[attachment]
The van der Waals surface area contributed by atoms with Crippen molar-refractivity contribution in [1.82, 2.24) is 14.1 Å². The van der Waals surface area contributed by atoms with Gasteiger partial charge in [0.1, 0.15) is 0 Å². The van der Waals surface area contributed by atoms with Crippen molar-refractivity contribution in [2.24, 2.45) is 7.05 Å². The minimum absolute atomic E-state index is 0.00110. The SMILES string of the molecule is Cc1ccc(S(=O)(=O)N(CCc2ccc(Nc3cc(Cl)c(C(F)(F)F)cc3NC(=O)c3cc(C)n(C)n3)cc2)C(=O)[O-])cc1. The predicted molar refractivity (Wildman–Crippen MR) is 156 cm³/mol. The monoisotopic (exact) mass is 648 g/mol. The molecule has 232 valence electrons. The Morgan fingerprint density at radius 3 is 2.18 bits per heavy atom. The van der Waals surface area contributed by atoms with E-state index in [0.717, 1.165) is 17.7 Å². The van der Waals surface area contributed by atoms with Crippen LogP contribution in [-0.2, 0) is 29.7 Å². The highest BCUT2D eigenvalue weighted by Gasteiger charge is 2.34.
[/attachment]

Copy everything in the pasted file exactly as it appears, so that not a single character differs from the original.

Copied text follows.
The van der Waals surface area contributed by atoms with Crippen molar-refractivity contribution in [1.82, 2.24) is 14.1 Å². The van der Waals surface area contributed by atoms with Gasteiger partial charge in [0.1, 0.15) is 0 Å². The van der Waals surface area contributed by atoms with Crippen molar-refractivity contribution in [2.24, 2.45) is 7.05 Å². The minimum absolute atomic E-state index is 0.00110. The SMILES string of the molecule is Cc1ccc(S(=O)(=O)N(CCc2ccc(Nc3cc(Cl)c(C(F)(F)F)cc3NC(=O)c3cc(C)n(C)n3)cc2)C(=O)[O-])cc1. The predicted molar refractivity (Wildman–Crippen MR) is 156 cm³/mol. The monoisotopic (exact) mass is 648 g/mol. The molecule has 232 valence electrons. The Morgan fingerprint density at radius 3 is 2.18 bits per heavy atom. The van der Waals surface area contributed by atoms with E-state index in [0.717, 1.165) is 17.7 Å². The van der Waals surface area contributed by atoms with Crippen LogP contribution in [-0.2, 0) is 29.7 Å². The highest BCUT2D eigenvalue weighted by Gasteiger charge is 2.34.